ultimate finding that no additional service was needed an ultimate finding that irrespective of any controversy with respect to furnishing ice, additional serice was needed. The Commission stated in this connection:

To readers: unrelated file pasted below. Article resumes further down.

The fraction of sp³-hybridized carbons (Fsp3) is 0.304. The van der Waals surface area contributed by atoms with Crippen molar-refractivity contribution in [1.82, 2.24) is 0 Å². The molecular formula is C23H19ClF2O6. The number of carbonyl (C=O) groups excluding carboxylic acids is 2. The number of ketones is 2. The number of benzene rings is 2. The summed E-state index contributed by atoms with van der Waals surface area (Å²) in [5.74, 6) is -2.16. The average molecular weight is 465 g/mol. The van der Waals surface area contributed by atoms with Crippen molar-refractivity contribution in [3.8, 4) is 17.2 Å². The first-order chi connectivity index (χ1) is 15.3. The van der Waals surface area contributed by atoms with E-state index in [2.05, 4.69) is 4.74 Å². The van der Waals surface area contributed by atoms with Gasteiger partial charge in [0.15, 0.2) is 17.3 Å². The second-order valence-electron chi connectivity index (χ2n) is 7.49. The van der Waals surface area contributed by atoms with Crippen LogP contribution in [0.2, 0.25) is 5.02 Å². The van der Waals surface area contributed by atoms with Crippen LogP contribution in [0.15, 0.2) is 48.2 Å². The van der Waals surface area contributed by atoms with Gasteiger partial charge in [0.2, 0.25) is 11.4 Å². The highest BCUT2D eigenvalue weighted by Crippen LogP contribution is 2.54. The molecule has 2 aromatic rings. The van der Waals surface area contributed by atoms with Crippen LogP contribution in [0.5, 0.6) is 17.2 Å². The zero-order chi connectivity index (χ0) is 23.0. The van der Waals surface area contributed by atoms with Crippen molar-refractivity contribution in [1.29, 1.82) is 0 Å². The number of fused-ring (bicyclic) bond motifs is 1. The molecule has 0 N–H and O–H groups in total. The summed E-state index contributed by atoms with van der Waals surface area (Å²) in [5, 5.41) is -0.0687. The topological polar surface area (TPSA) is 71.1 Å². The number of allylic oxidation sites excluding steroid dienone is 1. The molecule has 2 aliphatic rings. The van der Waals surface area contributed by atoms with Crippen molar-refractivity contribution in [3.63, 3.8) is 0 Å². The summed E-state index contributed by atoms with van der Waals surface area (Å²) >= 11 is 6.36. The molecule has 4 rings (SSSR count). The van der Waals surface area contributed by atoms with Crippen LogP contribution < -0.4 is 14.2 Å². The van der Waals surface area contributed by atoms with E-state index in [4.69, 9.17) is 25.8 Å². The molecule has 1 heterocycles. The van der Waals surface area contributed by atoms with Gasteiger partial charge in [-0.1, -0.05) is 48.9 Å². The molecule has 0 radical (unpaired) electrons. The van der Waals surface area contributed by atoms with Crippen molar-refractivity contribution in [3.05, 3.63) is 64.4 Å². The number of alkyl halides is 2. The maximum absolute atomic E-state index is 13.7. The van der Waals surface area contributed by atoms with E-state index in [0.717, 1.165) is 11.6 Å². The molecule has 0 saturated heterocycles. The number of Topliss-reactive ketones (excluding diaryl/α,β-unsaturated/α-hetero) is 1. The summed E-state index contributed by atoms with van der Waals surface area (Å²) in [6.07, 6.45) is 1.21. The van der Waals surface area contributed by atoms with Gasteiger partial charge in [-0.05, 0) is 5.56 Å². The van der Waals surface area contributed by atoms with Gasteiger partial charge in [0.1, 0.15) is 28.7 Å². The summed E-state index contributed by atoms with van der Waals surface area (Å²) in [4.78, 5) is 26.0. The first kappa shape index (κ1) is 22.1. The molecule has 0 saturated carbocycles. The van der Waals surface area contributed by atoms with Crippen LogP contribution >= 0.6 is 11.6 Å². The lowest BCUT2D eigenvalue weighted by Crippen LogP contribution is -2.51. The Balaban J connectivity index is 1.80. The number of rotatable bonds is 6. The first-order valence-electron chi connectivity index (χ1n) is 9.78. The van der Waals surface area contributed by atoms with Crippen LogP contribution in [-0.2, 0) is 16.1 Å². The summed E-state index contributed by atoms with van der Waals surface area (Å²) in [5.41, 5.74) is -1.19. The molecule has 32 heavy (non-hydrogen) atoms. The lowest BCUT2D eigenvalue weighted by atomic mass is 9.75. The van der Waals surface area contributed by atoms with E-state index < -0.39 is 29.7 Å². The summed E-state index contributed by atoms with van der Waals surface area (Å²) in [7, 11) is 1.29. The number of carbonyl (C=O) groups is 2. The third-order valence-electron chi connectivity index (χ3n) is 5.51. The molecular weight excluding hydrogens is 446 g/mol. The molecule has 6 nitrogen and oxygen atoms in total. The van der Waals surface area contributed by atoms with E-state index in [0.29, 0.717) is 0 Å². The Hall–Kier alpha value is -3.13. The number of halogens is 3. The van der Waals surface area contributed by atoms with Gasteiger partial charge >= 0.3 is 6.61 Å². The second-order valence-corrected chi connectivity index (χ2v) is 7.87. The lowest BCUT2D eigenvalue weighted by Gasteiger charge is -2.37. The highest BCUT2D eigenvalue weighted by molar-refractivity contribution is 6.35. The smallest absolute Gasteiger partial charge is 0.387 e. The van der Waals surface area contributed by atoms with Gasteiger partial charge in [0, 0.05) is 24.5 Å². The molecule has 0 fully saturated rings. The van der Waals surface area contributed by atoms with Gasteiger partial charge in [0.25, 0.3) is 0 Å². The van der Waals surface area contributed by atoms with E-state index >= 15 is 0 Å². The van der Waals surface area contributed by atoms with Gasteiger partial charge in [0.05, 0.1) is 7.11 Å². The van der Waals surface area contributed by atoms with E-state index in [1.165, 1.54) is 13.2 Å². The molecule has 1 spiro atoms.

"A further review of the evidence, however, establishes that shippers have been unable to obtain proper and sufficient service, particularly on less-than-truckload shipments, on commodities requiring refrigeration, between Philadelphia, Wilmington, Baltimore, and Washington. Although protestant motor carriers contend that an agreement between the shippers and existing motor carriers as to the furnishing of ice will eliminate present difficulties as to service, the record does not support this view. It is noted, for example, that these carriers provide ice on truckload shipments of fresh frozen fruits and vegetables, but not on lesser quantities, and on any-qnantity lots of packing-house products. they also give expenditious service on truck-load shipments, but have, on occasions, either rejected small shipments on the ground that such a service is not profitable to them or have delayed providing equipment on small lots. In other instances foods requiring protection from outside temperatures have been transported in non-refrigerated units with a resultant spoilage and loss to the shippers. That additional service, rather than an agreement as to charges, is necessary is further indicated by the fact that at least two of the shippers who have been unable to obtain service on less-than-truck-load shipments testified to their willingness either to furnish ice themselves or to pay additional charges to carriers for providing such protection.